As the formal IGAD-led process languished yet again, developments in the Horn of Africa thrust two individual heads of state – first Ethiopian Prime Minister Abiy Ahmed and then Sudanese President Omar al-Bashir – into the spotlight as direct mediators between Kiir and Machar. The latter’s efforts eventually gained traction, and on 27 June 2o18, Kiir and Machar signed a Declaration of Agreement on a Permanent Ceasefire, known as the Khartoum Declaration. It formed the basis for an amended final peace deal concluded later. Thus far, the accord has succeeded in reducing the fighting between the main belligerents, but it has many flaws, some of which replicate the defects of the August 2015 power-sharing deal.

In particular, the peace deal failed to close the gap on two immediate issues – security and internal boundaries – while also failing to address longer-term questions about how South Sudan would share power and resources among its regions and ethnic groups.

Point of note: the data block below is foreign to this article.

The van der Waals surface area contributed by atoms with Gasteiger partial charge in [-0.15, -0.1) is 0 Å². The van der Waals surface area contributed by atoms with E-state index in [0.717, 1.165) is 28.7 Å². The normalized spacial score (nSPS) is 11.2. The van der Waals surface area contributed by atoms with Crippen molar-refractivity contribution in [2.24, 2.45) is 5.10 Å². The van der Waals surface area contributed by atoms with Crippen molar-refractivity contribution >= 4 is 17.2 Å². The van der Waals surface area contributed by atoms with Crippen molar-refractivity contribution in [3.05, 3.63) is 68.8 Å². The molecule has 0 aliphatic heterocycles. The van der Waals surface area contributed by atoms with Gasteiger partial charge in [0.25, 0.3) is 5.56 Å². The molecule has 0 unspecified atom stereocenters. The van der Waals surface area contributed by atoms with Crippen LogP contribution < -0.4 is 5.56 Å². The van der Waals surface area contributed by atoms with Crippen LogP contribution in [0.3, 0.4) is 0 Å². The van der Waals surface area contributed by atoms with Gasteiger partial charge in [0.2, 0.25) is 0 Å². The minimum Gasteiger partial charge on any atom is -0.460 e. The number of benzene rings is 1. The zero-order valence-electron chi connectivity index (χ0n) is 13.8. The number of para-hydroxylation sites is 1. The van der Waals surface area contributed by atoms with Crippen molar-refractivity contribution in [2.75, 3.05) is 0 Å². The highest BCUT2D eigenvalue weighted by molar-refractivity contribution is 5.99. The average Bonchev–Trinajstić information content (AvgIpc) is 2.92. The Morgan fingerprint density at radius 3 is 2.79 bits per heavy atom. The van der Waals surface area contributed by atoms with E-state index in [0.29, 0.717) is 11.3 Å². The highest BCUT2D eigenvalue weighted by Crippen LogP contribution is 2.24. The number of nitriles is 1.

On security, the parties agreed to assemble, screen and train their respective armed forces and unify them into a national army prior to the May formation of a unity government. But none of these steps has occurred, just two months before the deadline.[fn]A recent statement by the South Sudan Catholic Bishops’ Secretariat expressed strong scepticism toward the peace deal, noting that “many of the committees and commissions mandated by the R-ARCSS have not been set up at all, have been set up late, or have not begun their work”. “Pastoral Message from the South Sudan Catholic Bishops’ Meeting in Juba, 26th-28th February 2019”, South Sudan Catholic Bishops’ Secretariat, 28 February 2019.Hide Footnote Instead, Kiir and Machar are negotiating between themselves to put together a smaller, putatively “unified” force to deploy to Juba before the national government’s formation. The last time they shared armed control of the capital, in 2016, they soon clashed in days of bloody warfare. Meanwhile, it was a firefight between ethnic units of the presidential guard that sparked the outbreak of civil war in 2013.